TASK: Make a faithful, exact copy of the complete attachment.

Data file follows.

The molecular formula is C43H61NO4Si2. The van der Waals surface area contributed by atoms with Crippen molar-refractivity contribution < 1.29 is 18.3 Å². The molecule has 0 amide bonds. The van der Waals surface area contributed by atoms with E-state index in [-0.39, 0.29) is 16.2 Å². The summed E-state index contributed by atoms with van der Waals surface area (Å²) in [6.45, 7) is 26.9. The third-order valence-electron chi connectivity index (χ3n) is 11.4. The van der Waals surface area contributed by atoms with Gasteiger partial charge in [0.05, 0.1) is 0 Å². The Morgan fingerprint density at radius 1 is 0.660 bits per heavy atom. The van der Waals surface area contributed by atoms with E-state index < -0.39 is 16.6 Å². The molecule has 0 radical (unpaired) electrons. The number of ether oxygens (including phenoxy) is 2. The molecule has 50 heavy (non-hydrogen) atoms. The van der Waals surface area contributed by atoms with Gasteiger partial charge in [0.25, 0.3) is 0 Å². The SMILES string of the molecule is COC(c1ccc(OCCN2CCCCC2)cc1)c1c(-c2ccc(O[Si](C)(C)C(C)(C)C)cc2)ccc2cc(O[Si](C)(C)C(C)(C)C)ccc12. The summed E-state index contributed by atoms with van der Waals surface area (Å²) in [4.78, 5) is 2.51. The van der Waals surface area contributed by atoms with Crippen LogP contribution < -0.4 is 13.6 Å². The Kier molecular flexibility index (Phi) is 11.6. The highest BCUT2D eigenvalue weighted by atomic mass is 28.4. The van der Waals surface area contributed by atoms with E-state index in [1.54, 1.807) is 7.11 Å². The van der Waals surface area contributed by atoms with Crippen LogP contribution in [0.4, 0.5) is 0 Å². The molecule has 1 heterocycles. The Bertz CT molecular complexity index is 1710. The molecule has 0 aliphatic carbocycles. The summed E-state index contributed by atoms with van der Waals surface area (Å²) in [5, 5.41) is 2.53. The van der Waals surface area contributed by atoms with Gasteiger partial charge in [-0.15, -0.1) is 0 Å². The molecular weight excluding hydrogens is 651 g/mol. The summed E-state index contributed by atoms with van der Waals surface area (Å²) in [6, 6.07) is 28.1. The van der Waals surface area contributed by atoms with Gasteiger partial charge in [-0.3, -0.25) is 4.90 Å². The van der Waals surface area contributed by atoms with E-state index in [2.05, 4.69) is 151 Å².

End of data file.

The molecular formula is C43H61NO4Si2. The van der Waals surface area contributed by atoms with Crippen molar-refractivity contribution < 1.29 is 18.3 Å². The molecule has 0 amide bonds. The van der Waals surface area contributed by atoms with E-state index in [-0.39, 0.29) is 16.2 Å². The summed E-state index contributed by atoms with van der Waals surface area (Å²) in [6.45, 7) is 26.9. The third-order valence-electron chi connectivity index (χ3n) is 11.4. The van der Waals surface area contributed by atoms with Gasteiger partial charge in [0.05, 0.1) is 0 Å². The Morgan fingerprint density at radius 1 is 0.660 bits per heavy atom. The van der Waals surface area contributed by atoms with E-state index < -0.39 is 16.6 Å². The molecule has 0 radical (unpaired) electrons. The number of ether oxygens (including phenoxy) is 2. The molecule has 50 heavy (non-hydrogen) atoms. The van der Waals surface area contributed by atoms with Gasteiger partial charge in [0.25, 0.3) is 0 Å². The SMILES string of the molecule is COC(c1ccc(OCCN2CCCCC2)cc1)c1c(-c2ccc(O[Si](C)(C)C(C)(C)C)cc2)ccc2cc(O[Si](C)(C)C(C)(C)C)ccc12. The summed E-state index contributed by atoms with van der Waals surface area (Å²) in [4.78, 5) is 2.51. The van der Waals surface area contributed by atoms with Crippen LogP contribution < -0.4 is 13.6 Å². The Kier molecular flexibility index (Phi) is 11.6. The highest BCUT2D eigenvalue weighted by atomic mass is 28.4. The van der Waals surface area contributed by atoms with E-state index in [1.54, 1.807) is 7.11 Å². The van der Waals surface area contributed by atoms with Crippen LogP contribution in [0.4, 0.5) is 0 Å². The molecule has 1 heterocycles. The Bertz CT molecular complexity index is 1710. The molecule has 0 aliphatic carbocycles. The summed E-state index contributed by atoms with van der Waals surface area (Å²) in [5, 5.41) is 2.53. The van der Waals surface area contributed by atoms with Gasteiger partial charge in [-0.15, -0.1) is 0 Å². The molecular weight excluding hydrogens is 651 g/mol. The summed E-state index contributed by atoms with van der Waals surface area (Å²) in [6, 6.07) is 28.1. The van der Waals surface area contributed by atoms with Gasteiger partial charge in [-0.3, -0.25) is 4.90 Å². The van der Waals surface area contributed by atoms with E-state index in [2.05, 4.69) is 151 Å².